Mac OS X doesn’t offer the ability to automatically maximise a window to fill the screen, which can be very frustrating if you prefer to work without distractions (and doubly so if you’re on a notebook with a relatively small screen and have come from a Windows background). Free utility RightZoom solves that problem, changing the green window control from “expand to appropriate size” to maximising to the full width and height of the screen (less the Dock).
That in itself would be enough to recommend RightZoom to many switchers, but it’s also highly customisable. You can set the button to only maximise if you hold the Option key (meaning you have both functions available); set a shortcut key to maximise any window; and even specify which applications will or won’t include the maximise functionality.
We actually featured RightZoom back in 2009, but in the context of Windows users moving to Mac, it’s definitely worth revisiting. It’s hard to exaggerate just how frustrating I’ve personally found not being able to maximise apps, and manually dragging them to near full size was not much of a substitute.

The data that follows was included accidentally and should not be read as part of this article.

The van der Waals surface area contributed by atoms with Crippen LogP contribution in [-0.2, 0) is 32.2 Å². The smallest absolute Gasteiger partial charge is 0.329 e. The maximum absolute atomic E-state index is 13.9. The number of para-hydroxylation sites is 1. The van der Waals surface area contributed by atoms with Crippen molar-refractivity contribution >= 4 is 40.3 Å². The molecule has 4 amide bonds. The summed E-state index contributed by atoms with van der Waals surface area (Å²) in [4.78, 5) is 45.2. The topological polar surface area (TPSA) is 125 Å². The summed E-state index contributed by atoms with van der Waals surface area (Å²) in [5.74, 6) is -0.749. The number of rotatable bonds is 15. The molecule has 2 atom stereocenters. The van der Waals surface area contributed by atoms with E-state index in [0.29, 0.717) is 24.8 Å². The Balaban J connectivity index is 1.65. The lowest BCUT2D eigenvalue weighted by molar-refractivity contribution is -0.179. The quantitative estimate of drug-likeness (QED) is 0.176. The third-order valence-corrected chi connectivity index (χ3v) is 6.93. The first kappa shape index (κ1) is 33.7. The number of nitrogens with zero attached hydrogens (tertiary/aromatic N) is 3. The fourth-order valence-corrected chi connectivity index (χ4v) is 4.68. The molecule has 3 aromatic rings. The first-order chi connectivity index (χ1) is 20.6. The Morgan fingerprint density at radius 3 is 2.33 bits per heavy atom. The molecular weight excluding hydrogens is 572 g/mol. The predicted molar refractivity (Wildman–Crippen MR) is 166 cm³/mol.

By the way, in line with the spirit of this entire MacBook Migrant project, I don’t want to retread the argument about whether maximising “makes sense” or not. If you find the default settings on Mac OS meet your needs, then you won’t need RightZoom and you can happily ignore it. People who regularly use multiple monitors will also probably want a different solution (if they want a solution at all). But if you’d like to have a Windows-like maximising option on your notebook, then RightZoom adds it for no cost, and with a high degree of customisability as well.
MacBook Migrant is a week-long series of posts highlighting tricks new or aspiring Mac owners familiar with Windows can use to ease the transition.